Acer S5201M Projector Review
Acer S5201M Appearance
The Acer S5201M has a standard, black plastic case. The lens is located slightly right of center, protrudes from the front of the projector and has a tethered cap to protect it when not in use. The lens is surrounded by a focus ring. To the right of the lens, near the top of the projector, is an IR receiving eye. There is a single height-adjustable button release foot in the center for adjusting the height. There are also screw-adjustable feet in the rear corners of the projector. On the left side of the front panel is an exhaust vent.
On top of the projector, toward the rear left corner, is a control panel with basic control functions. There are indicator lights for Power, Temp and Lamp. There are buttons for Power, Source selection, Menu and menu navigation (Up/Down/Left/Right buttons). The Menu button also acts as a Select button once a menu item has been highlighted. The Up/Down buttons also function for keystone correction adjustment. There are also buttons for Resync (for syncing the projector to a new source) and an “e” key for accessing Acer empowering technology (see “Special Features” above). In front of the control panel, the left half of the projector top is a removable cover to access the lamp. This makes lamp replacement easy if the projector is ceiling mounted.
On the right and left sides of the projector are the two 5-watt stereo speakers, as well as additional intake and exhaust vents. On the rear, bottom corner of the left side is a Kensington lock port.
The rear panel sports just about every connection option one would need. Starting on the left side, there is a second IR receiving eye, a mini USB Type B jack (for connecting your PC to use the SmartPen) and an RJ45 LAN port. Next up are two HDMI ports, two USB Type A ports and a RS232 control port. They are followed by a VGA output, two VGA (and component with adapter) inputs, S-video and composite video inputs. For audio, we then have two 3.5 mm audio inputs, a microphone input and an audio output. There is also a 12V DC output to trigger a screen drop and the AC power cord connector.
Acer S5201M Setup and Menus
Click to enlarge. So close.
The S5201M (and short throw projectors in general) does not have any zoom capability (other than a digital zoom), so setup can be slow as the projector must to be positioned at both the correct height and distance from the screen. Fortunately, in addition to the front height adjustable foot, the S5201M also has two rear adjustable feet. So, setup can be achieved fairly quickly and without the use of keystone adjustment. That being said, the S5201M’s keystone correction works quite well and, when judiciously used, does not cause noticeable distortion. Also, there is an OSD (on-screen display) that displays a grid that can be used while positioning the projector and making adjustments with the manual keystone correction to properly align the displayed image.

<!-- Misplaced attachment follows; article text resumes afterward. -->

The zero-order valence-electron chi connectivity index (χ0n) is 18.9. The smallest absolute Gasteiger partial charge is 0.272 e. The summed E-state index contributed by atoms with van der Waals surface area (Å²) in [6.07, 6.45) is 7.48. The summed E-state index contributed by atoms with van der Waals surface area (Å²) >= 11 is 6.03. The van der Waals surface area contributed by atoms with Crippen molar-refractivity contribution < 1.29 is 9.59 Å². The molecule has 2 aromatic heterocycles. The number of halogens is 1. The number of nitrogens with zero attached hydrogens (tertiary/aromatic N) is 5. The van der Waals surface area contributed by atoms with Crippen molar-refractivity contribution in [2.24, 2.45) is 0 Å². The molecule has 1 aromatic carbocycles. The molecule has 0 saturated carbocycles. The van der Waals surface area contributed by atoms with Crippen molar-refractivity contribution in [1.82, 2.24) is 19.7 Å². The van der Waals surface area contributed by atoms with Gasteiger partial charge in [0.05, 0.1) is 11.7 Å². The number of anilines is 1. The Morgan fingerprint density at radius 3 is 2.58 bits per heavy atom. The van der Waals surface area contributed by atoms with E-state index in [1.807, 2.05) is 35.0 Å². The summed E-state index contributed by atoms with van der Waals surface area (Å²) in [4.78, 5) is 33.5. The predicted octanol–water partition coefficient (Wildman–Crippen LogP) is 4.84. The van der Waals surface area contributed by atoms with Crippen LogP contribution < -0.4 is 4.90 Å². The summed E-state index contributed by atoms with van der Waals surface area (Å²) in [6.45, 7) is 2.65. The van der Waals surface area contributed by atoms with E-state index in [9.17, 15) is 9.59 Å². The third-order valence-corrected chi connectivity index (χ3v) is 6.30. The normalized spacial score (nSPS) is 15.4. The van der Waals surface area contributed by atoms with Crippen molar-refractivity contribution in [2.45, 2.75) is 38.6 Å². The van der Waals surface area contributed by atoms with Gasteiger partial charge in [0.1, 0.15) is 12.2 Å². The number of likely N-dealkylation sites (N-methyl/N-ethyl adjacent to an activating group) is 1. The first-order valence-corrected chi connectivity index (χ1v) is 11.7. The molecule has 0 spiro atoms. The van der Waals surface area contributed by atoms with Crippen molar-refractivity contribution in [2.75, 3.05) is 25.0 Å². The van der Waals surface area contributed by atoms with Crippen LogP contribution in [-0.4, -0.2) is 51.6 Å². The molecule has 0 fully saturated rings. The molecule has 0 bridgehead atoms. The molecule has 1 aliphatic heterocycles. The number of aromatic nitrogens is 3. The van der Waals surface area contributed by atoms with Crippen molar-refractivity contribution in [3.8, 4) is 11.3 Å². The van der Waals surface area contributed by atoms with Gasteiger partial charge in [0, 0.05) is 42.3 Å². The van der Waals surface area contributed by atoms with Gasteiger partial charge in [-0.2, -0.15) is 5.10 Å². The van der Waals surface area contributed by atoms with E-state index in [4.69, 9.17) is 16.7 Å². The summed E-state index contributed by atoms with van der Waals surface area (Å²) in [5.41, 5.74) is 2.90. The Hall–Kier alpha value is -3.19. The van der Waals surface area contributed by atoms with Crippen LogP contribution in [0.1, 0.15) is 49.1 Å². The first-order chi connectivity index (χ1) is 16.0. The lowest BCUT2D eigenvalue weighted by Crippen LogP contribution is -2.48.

Once it’s in position, the user can select the desired display mode from the main menu and make the usual adjustments (contrast, brightness, color and tint) to the picture. As we noted with other Acer projectors we’ve reviewed, Acer includes a wide range of available adjustments. There are five picture modes (plus a User mode) and five wall color settings to choose from. You also have a choice of different color temperatures and degamma settings, plus RGB levels. While most projectors either don’t offer this level of adjustment in every mode, or require multiple menus, the Acer S5201M does it all in the main menu with any picture mode as the starting point. Overall, this is an impressive array of control for any projector in this price range.
You May Also Like
Business and Education Projector Reviews Directory
Viewsonic PJD6350 Projector Review
BenQ HC1200 Projector Review
JVC DLA-RS6710U, RS67U, X900R, 4K Home Theater Projector Review
Casio EcoLite XJ-V1 Projector Review
Viewsonic PJD5555w DLP Multimedia Projector Review
InFocus IN126STa Short Throw Projector Review
ViewSonic PJD7822HDL Home Entertainment Projector Review